Interestingly, in the West, persons belong to a Rite and Rites to a Church (which uses more than a single Rite). In the East, persons belong to a Church and the Church (in some instances, more than a single Church) to a Rite. (In the cases of the Armenian, and Maronite Rites, each Rite is used by only a single Church sui iuris and, in both of these instances, the Church's name and that of the Rite are identical.)

By way of example:

  • most Western Catholics belong to the Latin Rite with smaller numbers adhering to the Ambrosian, Bragan, and Mozarabic Rites, all of which Rites belong to the Latin Church; while,
  • some Eastern Catholics belong to the Melkite Church, which (with 13 other Churches) uses the Byzantine Rite.

Rites, the delineations within each (e.g., Traditions, Rescensions, and Usages) and the jurisdictional considerations which affect those, have been used to illustrate the functional structure of Eastern and Oriental Catholic Churches as applied to liturgical praxis.

[continued]
« Last Edit: November 20, 2007, 07:46:09 AM by Irish Melkite » Logged

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« Reply #7 on: November 20, 2007, 07:49:40 AM »

Tradition, Rescension, Usage

Tradition is a distinction within a Rite that principally reflects variations of culture, sometimes including ecclesial language. Within some Traditions, there are also what are styled Rescensions.

Rescension is a distinction in characteristics of the form of worship that is unique to one or more of the Churches or their constituent canonical jurisdictions that follow a particular Tradition (or, in some instances, a particular Rite in which there is no intervening break-down by Tradition). Note that, historically, "Recension" has been a term used in conjunction with Liturgy only as to the Ruthenians; however, there remains a level of distinction in the praxis of some of the Churches which falls beneath that of Tradition, but is more than a Usage. So, Rescension it will be, unless/until someone offers me a better choice by which to term the differentiation.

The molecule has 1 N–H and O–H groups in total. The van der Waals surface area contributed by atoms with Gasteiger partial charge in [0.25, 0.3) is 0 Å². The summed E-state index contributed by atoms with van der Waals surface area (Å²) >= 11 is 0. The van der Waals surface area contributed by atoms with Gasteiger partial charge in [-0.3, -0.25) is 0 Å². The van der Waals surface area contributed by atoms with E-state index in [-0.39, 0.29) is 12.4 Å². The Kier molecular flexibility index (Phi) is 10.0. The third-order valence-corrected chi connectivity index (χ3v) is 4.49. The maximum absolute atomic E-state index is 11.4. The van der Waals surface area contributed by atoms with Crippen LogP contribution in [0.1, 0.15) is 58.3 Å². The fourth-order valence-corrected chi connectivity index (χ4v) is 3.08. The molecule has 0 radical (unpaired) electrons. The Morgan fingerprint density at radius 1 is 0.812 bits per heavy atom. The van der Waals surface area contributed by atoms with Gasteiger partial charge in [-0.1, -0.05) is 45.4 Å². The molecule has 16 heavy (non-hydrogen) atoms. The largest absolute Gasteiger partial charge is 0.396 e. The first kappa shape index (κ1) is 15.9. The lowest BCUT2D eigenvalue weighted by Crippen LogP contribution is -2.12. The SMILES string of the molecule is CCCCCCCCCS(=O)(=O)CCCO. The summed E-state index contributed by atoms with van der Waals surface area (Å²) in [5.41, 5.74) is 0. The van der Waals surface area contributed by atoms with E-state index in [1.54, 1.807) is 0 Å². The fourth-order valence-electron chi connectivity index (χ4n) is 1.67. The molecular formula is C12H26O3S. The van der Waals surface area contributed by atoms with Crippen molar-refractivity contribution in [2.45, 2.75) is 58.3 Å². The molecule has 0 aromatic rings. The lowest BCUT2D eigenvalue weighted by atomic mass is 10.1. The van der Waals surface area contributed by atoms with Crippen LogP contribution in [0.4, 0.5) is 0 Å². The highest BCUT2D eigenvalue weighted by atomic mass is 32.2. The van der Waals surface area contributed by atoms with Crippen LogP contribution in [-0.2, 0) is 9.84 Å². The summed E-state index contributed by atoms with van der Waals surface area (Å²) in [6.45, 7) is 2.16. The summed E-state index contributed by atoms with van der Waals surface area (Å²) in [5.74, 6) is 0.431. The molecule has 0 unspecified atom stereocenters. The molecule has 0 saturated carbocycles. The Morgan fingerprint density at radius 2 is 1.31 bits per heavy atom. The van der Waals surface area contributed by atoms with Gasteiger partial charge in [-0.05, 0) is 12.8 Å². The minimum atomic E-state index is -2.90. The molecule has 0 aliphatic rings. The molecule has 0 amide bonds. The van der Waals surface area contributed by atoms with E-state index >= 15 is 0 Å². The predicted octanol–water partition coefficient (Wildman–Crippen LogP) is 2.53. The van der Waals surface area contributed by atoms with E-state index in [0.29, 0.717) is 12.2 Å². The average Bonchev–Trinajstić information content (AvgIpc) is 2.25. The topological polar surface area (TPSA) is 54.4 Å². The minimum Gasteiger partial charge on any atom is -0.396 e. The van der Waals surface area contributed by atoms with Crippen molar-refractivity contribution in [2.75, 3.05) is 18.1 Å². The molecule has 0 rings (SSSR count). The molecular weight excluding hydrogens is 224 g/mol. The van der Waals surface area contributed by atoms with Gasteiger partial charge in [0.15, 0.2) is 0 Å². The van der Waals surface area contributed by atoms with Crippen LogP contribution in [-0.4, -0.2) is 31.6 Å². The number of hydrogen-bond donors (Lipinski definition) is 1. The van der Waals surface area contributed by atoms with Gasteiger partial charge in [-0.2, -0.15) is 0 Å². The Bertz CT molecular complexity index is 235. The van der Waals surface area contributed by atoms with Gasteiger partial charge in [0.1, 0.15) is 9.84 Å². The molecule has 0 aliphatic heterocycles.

Church is a sui iuris body of faithful which worships according to a particular Rite.

Usage is a term that ordinarily denotes limited, localized differences within a Church itself (as opposed to a Rescension, which generally occurs at the level of Rite or Tradition). Although employed in the Latin Church {e.g., the Anglican Usage), to the best of my knowledge, it is not anywhere officially applied to any of the Eastern or Oriental Churches. However, in my opinion, it is the most logical term to describe liturgical praxis that accommodates specific, localized variations in language and/or ceremony. I’ve qualified these by whatever jurisdictional limits are known to be applicable to the Usage.